These days most of us live such hectic, busy lives with very little time spent without some form of distraction from how we really feel.  Even in childhood it’s become common for children to have numerous after-school activities and many have parents who are constantly busy too, so we don’t learn the importance of silence.

Often our perception from these experiences is that not being busy is lazy and therefore as we grow up and become adults, we have unconsciously learned to be ‘on the go’ all the time.  The trouble with being busy all the time is that the emotions that are naturally triggered in our daily life are often bottled up and not acknowledged and processed.

The drawbacks of bottling up how we feel

Unfortunately, as we know with our work with TMS/mindbody symptoms, by bottling up or avoiding uncomfortable emotions, very real physical and mental health symptoms can eventually manifest.  This can be during or soon after a particularly stressful time and this often results in individuals being unable to undertake the activities that they love.

Unfortunately when uncomfortable emotions do begin to surface, because we aren’t used to dealing with them we often perceive them to be threatening.  This reinforces our unconscious need to avoid having to feel them.

Unconscious tactics used to stop us FEELING

Tactics used to avoid them could be by being busy because then we can distract ourselves from them, as well as numerous other ways that are common distraction tactics, for example; food, drugs, alcohol, reading, watching TV, mobile phones, video games, caregiving and focusing on others’ needs etc.  Obviously most of these are fine generally (for example we do need to eat!), it’s just that problems can build when they are being unconsciously used to distract ourselves from actually feeling our emotions and therefore being able to ‘process’ them.

When you add to this an individual having experienced significant stress or trauma, then the unconscious ‘need’ to distract, disassociate or numb ourselves grows even more.  As we know through SIRPA’s work, when these activities no longer work enough to suppress the emotions, then very real physical and mental health symptoms can manifest, such as chronic pain, anxiety and depression.

Feeling our emotions

The SIRPA approach is aimed at education about TMS/mindbody symptoms as well as self-empowerment. We encourage people to learn to become more emotionally aware and to be able to express any unresolved emotions, past and present. This in itself can be an active process, for example through therapeutic journaling, but it can also be passive, for example the use of emotional awareness where we are aiming to develop our FELT sense in order to be able to feel emotions and observing them as they are expressed through the body.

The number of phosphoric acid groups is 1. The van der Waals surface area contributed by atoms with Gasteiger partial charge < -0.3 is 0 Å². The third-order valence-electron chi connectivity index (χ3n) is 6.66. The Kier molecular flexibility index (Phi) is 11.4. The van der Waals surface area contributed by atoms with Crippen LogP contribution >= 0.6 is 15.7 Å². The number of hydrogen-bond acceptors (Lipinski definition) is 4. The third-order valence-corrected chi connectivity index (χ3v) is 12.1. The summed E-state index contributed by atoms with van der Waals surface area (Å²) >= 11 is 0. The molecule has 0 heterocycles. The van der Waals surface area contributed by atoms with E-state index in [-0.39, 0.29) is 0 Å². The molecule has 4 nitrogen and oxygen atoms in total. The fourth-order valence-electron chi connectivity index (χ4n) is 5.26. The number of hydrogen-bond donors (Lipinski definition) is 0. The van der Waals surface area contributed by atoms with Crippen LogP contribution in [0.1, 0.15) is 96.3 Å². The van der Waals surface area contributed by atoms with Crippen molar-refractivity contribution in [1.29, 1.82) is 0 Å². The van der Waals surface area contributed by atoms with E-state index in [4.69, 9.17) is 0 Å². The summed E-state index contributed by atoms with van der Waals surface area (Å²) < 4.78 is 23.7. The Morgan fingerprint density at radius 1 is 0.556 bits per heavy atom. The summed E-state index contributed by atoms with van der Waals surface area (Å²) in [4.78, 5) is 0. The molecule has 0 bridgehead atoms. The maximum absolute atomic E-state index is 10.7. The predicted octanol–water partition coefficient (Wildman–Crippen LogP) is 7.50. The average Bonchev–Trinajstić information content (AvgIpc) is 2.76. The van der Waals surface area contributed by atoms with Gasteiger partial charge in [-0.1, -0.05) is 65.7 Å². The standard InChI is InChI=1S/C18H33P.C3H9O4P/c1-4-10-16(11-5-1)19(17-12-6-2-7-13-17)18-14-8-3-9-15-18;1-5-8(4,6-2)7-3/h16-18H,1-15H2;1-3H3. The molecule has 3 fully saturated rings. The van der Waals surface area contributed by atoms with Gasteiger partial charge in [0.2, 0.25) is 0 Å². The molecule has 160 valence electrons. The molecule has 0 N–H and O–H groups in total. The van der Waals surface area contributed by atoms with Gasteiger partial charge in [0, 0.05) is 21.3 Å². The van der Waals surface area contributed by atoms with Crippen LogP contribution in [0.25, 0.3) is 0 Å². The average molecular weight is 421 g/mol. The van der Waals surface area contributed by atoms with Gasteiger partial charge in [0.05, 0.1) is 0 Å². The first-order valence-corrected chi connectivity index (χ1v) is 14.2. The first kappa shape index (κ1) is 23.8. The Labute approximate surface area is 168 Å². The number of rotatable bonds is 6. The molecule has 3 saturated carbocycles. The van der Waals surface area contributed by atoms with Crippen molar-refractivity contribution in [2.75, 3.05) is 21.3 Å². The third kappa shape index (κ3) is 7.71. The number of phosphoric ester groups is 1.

Part of the self-empowering side of SIRPA’s approach is to develop a practice of spending some time each day in silence.  This might be to meditate, to sit mindfully or to sit, walk or run in nature.  This could be for just 5 or 10 minutes to begin with until we start to feel more comfortable dealing with any surfacing emotions and then gradually building on this.

Watching for signs of the NEED to read, be busy or talk etc can give us an indication that uncomfortable emotions are surfacing, providing us with the opportunity to choose to STOP and deal with them

Building emotional awareness

Usually it’s not the emotion but the feelings that an emotion creates in the body that we are fearful of, yet when we allow them to emotions are able to transition through the body if we don’t resist them.  This means that once we can begin to notice the need to distract ourselves, then we can practice sitting with the emotion and allowing it to surface. We can help with this by breathing a little more deeply and slowly, while calmly focusing on our breath.

Observing with interest what’s happening in our body, rather than mentally questioning or analysing it, will also allow the body to respond. With practise we can begin to learn to respond consciously when an emotion surfaces, rather than reacting unconsciously by resisting them.

By bringing more silence into our lives we can learn to become more aware of emotions and to therefore also learn to more effectively and safely deal with unresolved emotions as they surface.  Often periods of silence also allows us to gain insights into challenges and issues we might be facing as well as to then be able to address any insights gained.

Silence is something that is beneficial for anyone, whether we have stress-induced/mindbody symptoms or not because it allows us to live a more balanced, healthier and more emotionally resilient life.

 

In brief, benefits of silence include:

 

  1. Allowing unresolved/avoided emotions to surface
  2. To move on and then express these emotions – initially through somatic tracking or emotional awareness as we develop our awareness of this felt sense. Following this, if a specific issue has come to mind, it can also be helpful to use journaling in order to address this further with the aim of expressing emotions fully and then reaching a point of acceptance/forgiveness of yourself, something that’s happened or others.
  3. Process experiences/challenges, maybe after offloading onto paper. Without mentally analysing, just mindfully observing your body or nature around you, insights can often be gained.